Converse of Ceva's Theorem for Hyperbolic Triangles
If P lies on the h-line AB, Q on BC and R on CA such that
h(A,P,B)h(B,Q,C)h(C,R,A) = 1,
and two of the h-lines CP, BR and AQ meet,
then all three are concurrent.
A little consideration shows that, if we change the labels of the vertices,
then either the factors are simply permuted, or are inverted and permuted.
Since our hypothesis is that the product is 1, the labelling of the vertices
of the h-triangle is immaterial.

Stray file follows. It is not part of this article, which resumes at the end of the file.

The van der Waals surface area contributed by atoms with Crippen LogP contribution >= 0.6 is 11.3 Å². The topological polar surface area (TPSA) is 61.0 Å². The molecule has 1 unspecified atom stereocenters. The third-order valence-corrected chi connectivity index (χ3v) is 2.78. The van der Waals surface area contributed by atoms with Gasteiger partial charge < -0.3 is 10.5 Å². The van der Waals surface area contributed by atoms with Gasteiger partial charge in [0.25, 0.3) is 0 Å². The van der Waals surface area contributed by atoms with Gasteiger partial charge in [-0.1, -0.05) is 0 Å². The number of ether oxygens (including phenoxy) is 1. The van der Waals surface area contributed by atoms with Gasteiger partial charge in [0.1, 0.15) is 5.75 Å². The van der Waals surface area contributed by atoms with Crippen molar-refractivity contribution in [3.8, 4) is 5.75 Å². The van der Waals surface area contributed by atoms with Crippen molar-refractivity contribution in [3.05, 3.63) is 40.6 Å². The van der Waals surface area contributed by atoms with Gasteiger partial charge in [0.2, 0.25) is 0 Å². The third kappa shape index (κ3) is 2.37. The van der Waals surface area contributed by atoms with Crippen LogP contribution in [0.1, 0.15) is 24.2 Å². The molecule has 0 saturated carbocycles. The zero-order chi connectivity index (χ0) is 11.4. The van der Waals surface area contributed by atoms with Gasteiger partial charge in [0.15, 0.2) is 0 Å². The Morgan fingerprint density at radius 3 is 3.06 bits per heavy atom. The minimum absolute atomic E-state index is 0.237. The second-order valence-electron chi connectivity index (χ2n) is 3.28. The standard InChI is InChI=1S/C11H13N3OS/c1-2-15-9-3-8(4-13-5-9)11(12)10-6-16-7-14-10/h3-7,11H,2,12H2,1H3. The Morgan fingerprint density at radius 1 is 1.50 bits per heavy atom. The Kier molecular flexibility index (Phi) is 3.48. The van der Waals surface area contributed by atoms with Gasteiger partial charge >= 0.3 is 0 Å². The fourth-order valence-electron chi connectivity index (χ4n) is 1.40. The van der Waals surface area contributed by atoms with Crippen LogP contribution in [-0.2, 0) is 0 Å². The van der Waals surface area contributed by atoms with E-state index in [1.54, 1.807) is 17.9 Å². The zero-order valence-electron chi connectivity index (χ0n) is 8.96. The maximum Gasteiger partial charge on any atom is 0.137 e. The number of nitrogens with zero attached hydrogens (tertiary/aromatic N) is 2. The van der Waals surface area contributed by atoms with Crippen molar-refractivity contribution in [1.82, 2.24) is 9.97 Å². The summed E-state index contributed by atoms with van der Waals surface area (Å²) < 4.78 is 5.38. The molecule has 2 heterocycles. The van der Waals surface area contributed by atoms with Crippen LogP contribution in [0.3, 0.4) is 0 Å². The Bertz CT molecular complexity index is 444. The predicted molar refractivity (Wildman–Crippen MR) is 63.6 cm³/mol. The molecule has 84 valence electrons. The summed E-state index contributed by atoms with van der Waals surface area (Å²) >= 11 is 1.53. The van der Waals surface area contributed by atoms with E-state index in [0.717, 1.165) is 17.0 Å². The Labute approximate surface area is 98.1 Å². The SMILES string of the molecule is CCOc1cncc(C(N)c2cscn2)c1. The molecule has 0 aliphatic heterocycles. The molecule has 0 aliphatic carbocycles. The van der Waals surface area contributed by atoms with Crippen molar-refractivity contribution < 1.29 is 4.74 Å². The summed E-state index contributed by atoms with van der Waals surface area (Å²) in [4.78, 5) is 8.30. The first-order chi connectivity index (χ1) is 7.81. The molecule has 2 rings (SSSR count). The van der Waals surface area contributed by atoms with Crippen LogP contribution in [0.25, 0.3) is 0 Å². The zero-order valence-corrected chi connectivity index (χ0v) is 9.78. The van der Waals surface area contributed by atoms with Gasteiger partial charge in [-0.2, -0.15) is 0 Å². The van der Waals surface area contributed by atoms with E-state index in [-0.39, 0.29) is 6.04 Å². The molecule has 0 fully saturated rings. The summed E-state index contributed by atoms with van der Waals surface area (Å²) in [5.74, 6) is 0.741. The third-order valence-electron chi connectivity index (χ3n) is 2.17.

The key is to show that the h-line through the intersection X of two of
If P lies between A and B, then CP cuts the h-segment AQ, at X say.
A similar argument applies if R lies between A and C.
Now suppose that P lies beyond B, and R beyond C.
Next suppose that P lies beyond B, and R beyond A.
The case where P is beyond A, and R beyond C is similar.
Note that, in all of the above cases, the h-lines AQ,BR,CP must meet.
We are left with cases where both P and R lie beyond A.
Suppose first that BR and CP meet, at X, say.
Suppose next that BR and AQ meet, at X, say.
The case where CP and AQ meet is similar to the previous case.
Note. There are cases where the h-lines are parallel or ultraparallel.
Note. Essentially the same argument works in the euclidean case.
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